Cash flow, in simple words, is the sum of money that comes in and goes out of a business. If considered in the context of real estate, it includes the rental income a property produces, along with the expenses required to maintain that property.

If you have noticed, we mentioned that you need to understand the type of cash flow the rental property generates. That said, real estate investments can either come in the form of positive cash flow or negative cash flow. A positive cash flow indicates that the income of the property is greater than the expenses it bears. On the flip side, a negative cash flow shows that the property has more expenses than the income it generates.

When we talk about positive cash flow, it is more suitable for real estate investors as it showcases that they are making a good profit out of it. This, in turn, boosts their ROI (return on investment). In addition, this is also actually good news. Simply put, if you book more profit, you simultaneously gain more money. That means you will have extra cash in hand available for repairs, general upkeep, and total maintenance, at large. 

If we talk about negative cash flow, it can often happen because the rental property has been unrented for quite a while, or maybe the cost that goes into the property is more than the income it brings to the table. Well, negative cash also means that the investor is actually losing money, making property management more difficult.

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How to Calculate Cash Flow in Real Estate?

If you want to understand cash flow for real estate investments, you need to start with a clear grasp of the financial input and output of the property. In the first step, you need to figure out the gross income the property can generate. This gross income generally consists of the sum you gained from the property prior to any deductions. One of its examples is mortgage payments.

In the case of residential rental properties, the rent received from tenants is basically the primary source of income. At and when necessary, your lease agreement may also occasionally cover additional income via late fees, maintenance fees, and pet fees, among others.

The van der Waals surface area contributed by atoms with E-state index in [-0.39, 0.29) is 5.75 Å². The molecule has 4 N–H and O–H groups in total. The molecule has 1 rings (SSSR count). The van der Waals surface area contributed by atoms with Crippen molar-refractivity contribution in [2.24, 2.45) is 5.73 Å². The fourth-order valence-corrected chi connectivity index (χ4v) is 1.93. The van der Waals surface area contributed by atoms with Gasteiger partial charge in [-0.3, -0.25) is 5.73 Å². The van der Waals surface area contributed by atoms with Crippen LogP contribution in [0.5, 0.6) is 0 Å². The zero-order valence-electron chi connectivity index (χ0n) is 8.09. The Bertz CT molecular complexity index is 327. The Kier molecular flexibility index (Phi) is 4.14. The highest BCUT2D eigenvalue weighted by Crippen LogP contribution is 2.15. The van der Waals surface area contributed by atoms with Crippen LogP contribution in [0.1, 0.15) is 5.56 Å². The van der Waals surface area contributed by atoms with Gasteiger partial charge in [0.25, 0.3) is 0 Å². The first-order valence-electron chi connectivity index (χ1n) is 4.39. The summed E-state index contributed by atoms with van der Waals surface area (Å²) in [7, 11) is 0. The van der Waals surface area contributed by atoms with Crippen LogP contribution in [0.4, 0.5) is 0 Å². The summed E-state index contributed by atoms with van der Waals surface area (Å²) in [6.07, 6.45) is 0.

Following this, consider all the expenses that are mainly associated with owning this property. Some of them can be:

  1. Property taxes
  2. Utility costs
  3. Legal and professional fees, such as eviction costs
  4. Property management fees (in case you have employed someone to manage the property)
  5. Maintenance and repair costs
  6. Insurance coverage
  7. Advertising costs
  8. Necessary business licenses

Now comes the part where you have to determine the vacancy rate and Net Operating Income (NOI).

The vacancy rate, as the name suggests, refers to the time the property is unrented or unoccupied and not generating any income. Now, let’s say you want to calculate the vacancy rate. In this case, determine the total days until which the property has been kept vacant in a year. Then, divide it by the number of days the property could actually be rented. Lastly, just multiply it by 100.

Let’s have a better look at this breakdown through an example. 

Let’s say a property was unoccupied for a period of 16 weeks in a year. But, you know that it could have been rented for 52 consecutive weeks. Therefore, it has a vacancy rate of almost 30.76%.

When you have the gross income and total expenses fully clear, you can then easily determine the NOI of the real estate cash flow. In other words, NOI can be evaluated by deducting the total expenses from the gross income. This basically showcases the cash flow produced before making any debt payments. Now comes the interesting part.

Determining Net Cash Flow After Debt